// with the same node, but 'i' one greater.
if (i < 3) {
stack.push(NewIterationEvent(node = node, i = i + 1));
}

// do the work of this iteration
if (condition(node, i)) {
# Initiate the recursion by pushing.
# It is crutial to understand that the event loop will pop this event,
# and all events pushed by it, recursively, before
# popping the continuation event we pushed above.
# That is, it will behave just like the recursive variant.
stack.push(NewRecurseEvent(node = next_node(node, i)));
}
}
``````

It depends on the language how to actually implement this pseudocode. In C, the event object can be a tagged union that holds arguments to various event handlers, and you can have the event loop just directly perform the event handler actions:

``````struct event {
int type; // RECURSE_EVENT or ITERATION_EVENT
union {
struct {
node node;
} recurse_event;
struct {
node node;
int i;
} iteration_event;
};
};

while (!stack.isEmpty()) {
struct event ev = stack.pop();
switch (ev.type) {
case RECURSE_EVENT: {
node n = ev.recurse_event.node;
...
} break;
case ITERATION_EVENT: {
node n = ev.iteration_event.node;
int i = ev.iteration_event.i;
...
} break;
}
}
``````

Since your actual recursive function is more complex than my simple example because of the part that follows the recursive call, you will need more events to handle this. For example, you can add another kind of event to handle the post-recursion step:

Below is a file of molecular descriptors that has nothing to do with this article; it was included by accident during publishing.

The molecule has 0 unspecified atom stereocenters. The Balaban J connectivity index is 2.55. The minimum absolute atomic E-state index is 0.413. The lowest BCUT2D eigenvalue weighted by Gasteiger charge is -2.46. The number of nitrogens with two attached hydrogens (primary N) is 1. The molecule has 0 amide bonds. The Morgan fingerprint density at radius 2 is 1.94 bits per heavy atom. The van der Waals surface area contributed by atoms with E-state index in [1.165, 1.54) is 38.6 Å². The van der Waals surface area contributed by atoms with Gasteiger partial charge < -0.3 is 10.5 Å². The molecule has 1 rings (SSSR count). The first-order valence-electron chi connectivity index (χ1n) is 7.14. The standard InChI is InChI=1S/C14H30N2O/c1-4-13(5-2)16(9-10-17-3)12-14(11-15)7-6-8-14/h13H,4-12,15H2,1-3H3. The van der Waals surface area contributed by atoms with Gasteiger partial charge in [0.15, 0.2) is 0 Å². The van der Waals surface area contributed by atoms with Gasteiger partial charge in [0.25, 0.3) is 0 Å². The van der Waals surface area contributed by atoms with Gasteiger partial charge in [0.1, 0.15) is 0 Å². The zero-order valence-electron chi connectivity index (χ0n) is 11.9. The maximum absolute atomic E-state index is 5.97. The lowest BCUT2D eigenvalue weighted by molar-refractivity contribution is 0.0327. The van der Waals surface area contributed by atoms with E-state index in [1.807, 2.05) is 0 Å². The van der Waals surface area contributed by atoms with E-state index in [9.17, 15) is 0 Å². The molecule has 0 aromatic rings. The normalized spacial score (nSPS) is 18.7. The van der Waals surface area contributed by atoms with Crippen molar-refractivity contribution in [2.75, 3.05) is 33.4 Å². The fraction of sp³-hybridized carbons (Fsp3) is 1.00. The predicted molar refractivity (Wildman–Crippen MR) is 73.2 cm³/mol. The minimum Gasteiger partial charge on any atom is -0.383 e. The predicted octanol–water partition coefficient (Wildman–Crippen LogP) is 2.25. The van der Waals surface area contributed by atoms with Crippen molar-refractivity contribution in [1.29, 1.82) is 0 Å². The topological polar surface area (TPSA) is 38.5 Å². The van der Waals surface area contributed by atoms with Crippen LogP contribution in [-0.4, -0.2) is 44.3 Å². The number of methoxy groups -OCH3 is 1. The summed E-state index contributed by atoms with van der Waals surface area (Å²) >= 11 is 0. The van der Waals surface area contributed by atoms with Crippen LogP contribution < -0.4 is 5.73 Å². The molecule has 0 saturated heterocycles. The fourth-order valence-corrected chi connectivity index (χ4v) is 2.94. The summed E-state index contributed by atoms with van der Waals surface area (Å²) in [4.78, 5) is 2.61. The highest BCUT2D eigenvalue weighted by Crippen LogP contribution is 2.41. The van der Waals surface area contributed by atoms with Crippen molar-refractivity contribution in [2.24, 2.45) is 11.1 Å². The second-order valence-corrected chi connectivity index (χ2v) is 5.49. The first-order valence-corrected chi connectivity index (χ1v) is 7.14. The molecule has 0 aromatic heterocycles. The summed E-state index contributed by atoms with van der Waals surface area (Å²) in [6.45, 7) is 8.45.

``````IterationEventHandler (node, i)
{
if (i < 3) {
stack.push(NewIterationEvent(node = node, i = i + 1));
}

if (condition(node, i)) {
// This PostEvent will be executed after the recursive work,
// but before the next iteration pushed above.
stack.push(NewPostEvent(node = node, i = i));
stack.push(NewRecurseEvent(node = next_node(node, i)));
}
}

PostEventHandler (node, i)
{
// do your post-recursion work here
}
``````

It is easy to understand this if you consider that, when looking at a single event handler, all work will be performed in the reverse order it was pushed. For example, at the `IterationEventHandler` above, first the recursion will be performed, then the post-recursion step, and finally the next iteration step will begin (if at all). In even simpler terms, each push can be understood as a possibly-recursive function call, except that these calls would execute from the bottom up.

Do note that this is a general approach. It is probably possible to build a compiler that converts any recursive function into such an event loop. Also, this approach is not only an elegant way to convert recursion into iteration; the "stack event loop" idea is very practical in design of event-driven software, particularly so if you also have the ability to dequeue events that have been pushed but not yet executed. I've explained this in my answer to this question.